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How I Became a Technical Communicator
2007, Q3 (October 01, 2011)

All Paths are Different

By Simon Bate

{img src="img/wiki_up/simonbate.jpg" alt="Simon Bate" desc="Simon Bate}

I didn't grow up to be an Information Developer (or a Publishing Tools specialist, for that matter). I wanted to be a number of things, but always got turned on by computers and programming. Unfortunately I went to college during the dim time when there was no such thing as an undergraduate Computer Science major. After thrashing around as a math major in upper-division computer science classes (and not doing well, to boot), I took a light semester. I took a course in Geology, a course in Economics, and a course in Science Fiction writing with Joanna Russ. I vowed that I would major in the course in which I got an A. Perhaps I had the system sussed out at last.

I got an A+ in Geology. My path was set.

That same spring, I applied for a summer job at IBM. Because I hadn't settled on a major, I said I was an English major. After working for two weeks as a builder's go-fer I got a call from IBM. I was told I would be interviewing for two jobs: driving a forklift on the loading bay and working in a publications department (they noticed my major). They asked, if both managers liked me, which job would I prefer? The choice was obvious, but my path now had a fork in it.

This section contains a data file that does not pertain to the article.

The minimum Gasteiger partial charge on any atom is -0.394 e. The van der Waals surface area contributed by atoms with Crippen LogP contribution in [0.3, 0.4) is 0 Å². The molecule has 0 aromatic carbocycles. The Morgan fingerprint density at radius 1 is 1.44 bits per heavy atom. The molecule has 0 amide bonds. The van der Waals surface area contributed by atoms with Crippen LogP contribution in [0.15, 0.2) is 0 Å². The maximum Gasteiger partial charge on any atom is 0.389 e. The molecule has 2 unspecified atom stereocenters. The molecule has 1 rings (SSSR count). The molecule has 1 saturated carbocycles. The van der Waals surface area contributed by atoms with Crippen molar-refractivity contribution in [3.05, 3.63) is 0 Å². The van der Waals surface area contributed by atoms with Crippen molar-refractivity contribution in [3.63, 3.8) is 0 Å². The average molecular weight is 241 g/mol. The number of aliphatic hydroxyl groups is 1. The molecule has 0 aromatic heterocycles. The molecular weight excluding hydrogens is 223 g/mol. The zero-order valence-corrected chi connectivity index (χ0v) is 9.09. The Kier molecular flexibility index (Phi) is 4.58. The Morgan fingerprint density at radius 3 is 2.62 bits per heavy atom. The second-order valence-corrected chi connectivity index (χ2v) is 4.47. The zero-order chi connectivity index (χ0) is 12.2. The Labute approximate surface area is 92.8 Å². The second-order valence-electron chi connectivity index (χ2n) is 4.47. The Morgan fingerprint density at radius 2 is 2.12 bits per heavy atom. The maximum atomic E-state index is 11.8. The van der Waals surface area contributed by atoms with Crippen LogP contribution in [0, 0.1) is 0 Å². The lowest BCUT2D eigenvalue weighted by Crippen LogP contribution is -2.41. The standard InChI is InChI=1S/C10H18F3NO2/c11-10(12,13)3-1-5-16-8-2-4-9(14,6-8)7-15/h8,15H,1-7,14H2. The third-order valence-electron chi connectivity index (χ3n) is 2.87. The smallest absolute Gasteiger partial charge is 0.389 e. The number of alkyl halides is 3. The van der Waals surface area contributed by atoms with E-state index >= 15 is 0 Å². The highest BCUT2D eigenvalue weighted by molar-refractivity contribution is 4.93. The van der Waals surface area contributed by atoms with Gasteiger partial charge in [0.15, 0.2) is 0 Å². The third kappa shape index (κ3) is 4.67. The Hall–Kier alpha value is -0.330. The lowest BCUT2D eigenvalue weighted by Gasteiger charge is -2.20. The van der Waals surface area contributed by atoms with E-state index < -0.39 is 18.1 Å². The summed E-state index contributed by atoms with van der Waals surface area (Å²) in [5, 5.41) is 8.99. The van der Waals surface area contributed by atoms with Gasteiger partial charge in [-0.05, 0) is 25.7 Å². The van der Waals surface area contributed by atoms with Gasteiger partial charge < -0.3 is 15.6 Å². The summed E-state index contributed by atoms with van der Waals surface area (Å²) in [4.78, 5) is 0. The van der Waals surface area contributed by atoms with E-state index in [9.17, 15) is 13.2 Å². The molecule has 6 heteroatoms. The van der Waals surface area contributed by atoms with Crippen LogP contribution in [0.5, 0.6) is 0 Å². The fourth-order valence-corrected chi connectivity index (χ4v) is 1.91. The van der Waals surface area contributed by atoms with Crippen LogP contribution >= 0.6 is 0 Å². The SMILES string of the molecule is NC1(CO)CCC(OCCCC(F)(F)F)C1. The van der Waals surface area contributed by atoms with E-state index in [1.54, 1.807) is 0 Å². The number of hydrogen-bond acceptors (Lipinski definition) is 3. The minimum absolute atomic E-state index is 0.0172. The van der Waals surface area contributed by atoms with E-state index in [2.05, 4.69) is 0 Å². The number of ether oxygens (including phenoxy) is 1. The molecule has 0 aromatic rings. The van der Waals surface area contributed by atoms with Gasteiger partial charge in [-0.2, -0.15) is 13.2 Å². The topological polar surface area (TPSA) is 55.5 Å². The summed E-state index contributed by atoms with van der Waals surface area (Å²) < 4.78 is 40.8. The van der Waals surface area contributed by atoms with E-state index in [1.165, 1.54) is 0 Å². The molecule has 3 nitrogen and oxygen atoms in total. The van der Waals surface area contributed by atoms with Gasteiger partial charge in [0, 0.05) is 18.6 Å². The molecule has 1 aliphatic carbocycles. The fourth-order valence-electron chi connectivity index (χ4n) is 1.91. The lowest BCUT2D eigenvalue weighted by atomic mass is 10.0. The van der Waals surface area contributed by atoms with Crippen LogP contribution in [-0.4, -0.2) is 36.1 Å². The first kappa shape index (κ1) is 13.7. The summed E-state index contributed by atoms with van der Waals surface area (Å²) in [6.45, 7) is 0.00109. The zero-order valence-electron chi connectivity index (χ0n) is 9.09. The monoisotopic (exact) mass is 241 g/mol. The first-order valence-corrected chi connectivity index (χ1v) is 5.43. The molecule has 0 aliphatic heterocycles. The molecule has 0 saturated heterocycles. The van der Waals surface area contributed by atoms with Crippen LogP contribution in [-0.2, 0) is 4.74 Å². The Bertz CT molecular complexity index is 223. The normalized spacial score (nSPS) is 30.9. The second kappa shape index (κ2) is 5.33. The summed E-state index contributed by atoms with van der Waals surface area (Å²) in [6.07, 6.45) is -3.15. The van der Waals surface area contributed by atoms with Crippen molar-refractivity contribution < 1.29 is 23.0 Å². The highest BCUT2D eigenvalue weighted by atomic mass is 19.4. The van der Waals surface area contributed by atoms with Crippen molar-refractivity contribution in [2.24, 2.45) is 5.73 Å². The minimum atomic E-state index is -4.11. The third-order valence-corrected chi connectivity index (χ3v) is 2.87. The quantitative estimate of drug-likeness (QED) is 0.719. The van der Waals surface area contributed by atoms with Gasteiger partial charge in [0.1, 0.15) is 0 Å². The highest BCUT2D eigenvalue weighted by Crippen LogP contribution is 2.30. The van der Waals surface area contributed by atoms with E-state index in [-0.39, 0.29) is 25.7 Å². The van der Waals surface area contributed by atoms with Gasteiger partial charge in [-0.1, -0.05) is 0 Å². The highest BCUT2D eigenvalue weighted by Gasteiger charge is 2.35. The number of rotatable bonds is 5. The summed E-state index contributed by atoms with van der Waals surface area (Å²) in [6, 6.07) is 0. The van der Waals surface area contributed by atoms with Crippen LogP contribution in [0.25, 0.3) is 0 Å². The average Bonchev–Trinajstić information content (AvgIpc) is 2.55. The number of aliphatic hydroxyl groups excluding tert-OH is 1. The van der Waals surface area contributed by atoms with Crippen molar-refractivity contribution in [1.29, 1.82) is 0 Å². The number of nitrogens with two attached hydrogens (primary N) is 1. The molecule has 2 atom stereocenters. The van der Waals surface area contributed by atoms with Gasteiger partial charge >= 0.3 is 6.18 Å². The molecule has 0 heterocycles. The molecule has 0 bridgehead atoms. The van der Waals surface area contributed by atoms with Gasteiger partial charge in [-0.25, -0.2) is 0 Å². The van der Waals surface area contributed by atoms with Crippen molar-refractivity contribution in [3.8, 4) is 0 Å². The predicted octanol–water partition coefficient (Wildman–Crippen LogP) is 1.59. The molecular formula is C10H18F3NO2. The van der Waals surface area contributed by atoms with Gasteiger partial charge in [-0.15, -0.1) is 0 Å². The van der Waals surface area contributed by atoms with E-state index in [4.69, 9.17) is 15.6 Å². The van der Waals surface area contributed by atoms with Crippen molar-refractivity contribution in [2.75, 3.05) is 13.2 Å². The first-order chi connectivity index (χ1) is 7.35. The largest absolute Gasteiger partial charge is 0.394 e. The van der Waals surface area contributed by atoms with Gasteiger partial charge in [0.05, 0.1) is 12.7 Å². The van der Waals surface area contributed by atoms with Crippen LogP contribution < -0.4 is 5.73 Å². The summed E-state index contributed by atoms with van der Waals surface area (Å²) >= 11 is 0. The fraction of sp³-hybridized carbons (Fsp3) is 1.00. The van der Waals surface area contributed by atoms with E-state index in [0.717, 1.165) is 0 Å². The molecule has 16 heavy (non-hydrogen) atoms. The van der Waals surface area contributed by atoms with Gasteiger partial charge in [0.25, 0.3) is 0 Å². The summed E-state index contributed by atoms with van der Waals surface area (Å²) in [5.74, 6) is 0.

Unfortunately I went to college during the dim time when there was no such thing as an undergraduate Computer Science major.
Once I started in the publications team, my ability to write and my knowledge of computers fit perfectly. I was asked back for a second summer. The summer after that I wrote "solo" for a small company in Denver. During my senior year I applied for jobs in Geology and Computer Technical Writing. The geologists saw my computer science experience and instantly pigeonholed me in computer processing of geophysical data. As a budding paleontologist, I found the geophysics stuff boring.

Connections are so important. I sent applications for technical writing jobs to many companies on the East and West coast. During that time, my father crossed paths with a fellow who worked for Digital Equipment Corporation, who suggested I send in my resume. His group had no need for technical writers, but when he received my resume, he ran it across the street to the VAX/VMS software development team. DEC flew me out to Massachusetts for an interview (what a different world!) and made me an offer the following week.

The rest, as they say, is history.

Simon can be reached at sbate at scriptorium dot com. End of article.

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